A United Nations committee found on Friday that Australia had violated the human rights of a group of islanders off its north coast by failing to adequately protect them from the impacts of climate change.
The complaint, filed over three years ago by eight Torres Strait Islanders and their children, is one of a growing body of climate cases being brought around the world on human rights grounds and the ruling is expected to embolden others.
"This decision marks a significant development as the committee has created a pathway for individuals to assert claims where national systems have failed to take appropriate measures to protect those most vulnerable to the negative impacts of climate change on the enjoyment of their human rights," UN Committee member Hélène Tigroudja said.
The islanders argued that Australia's inaction on climate change amounts to violations of their rights to culture, life and family set out in a UN Treaty, the International Covenant on Civil and Political Rights (1966). Rising sea levels have already damaged food sources and ancestral burial sites, scattering human remains across the islands, they said.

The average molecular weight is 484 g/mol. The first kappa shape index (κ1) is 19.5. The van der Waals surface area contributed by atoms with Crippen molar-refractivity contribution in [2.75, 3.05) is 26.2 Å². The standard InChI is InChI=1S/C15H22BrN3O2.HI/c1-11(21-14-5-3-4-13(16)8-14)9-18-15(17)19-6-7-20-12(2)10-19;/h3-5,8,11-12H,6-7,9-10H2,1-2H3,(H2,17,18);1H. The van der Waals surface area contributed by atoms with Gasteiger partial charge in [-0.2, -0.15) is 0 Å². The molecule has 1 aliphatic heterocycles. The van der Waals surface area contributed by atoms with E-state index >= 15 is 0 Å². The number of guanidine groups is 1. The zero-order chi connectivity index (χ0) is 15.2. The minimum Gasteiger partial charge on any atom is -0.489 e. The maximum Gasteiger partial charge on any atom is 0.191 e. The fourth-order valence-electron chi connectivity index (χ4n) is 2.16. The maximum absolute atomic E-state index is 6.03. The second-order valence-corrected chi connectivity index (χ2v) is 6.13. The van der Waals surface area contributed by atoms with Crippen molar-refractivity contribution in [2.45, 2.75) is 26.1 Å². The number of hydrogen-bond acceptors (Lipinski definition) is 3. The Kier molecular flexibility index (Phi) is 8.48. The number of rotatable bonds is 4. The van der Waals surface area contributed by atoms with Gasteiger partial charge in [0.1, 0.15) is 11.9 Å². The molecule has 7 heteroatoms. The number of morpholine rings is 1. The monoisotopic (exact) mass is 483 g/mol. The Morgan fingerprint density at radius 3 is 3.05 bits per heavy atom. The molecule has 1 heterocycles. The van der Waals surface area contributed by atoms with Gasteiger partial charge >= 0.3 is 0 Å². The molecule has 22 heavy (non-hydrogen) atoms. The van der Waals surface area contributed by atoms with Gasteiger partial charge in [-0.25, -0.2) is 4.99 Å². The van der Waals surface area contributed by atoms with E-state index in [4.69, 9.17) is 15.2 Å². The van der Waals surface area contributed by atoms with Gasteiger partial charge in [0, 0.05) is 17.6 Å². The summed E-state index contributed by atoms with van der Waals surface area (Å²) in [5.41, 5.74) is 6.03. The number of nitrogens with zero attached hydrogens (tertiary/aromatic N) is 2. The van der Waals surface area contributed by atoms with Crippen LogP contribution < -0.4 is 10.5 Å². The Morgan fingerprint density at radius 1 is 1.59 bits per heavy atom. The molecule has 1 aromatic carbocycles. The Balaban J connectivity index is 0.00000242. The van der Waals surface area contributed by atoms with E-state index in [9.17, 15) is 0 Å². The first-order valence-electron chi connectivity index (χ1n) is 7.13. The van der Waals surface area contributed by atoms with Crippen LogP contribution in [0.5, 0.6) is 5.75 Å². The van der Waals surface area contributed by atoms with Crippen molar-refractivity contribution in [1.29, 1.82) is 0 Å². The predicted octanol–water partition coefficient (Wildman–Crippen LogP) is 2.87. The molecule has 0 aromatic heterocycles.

Australia had called for the case to be dismissed, saying there was insufficient evidence that the consequences of climate change would affect the islanders' enjoyment of their rights.
Torres Strait Islanders are part of Australia's indigenous population, along with Aboriginal people, who live on small clusters of low-lying islands dotted between Australia and Papua New Guinea.
The case was filed when the former conservative government, seen as a laggard in the battle against climate change, was in power. Since then, parliament has passed legislation on emissions cuts and Climate Change and Energy Minister Chris Bowen has visited the islands this year.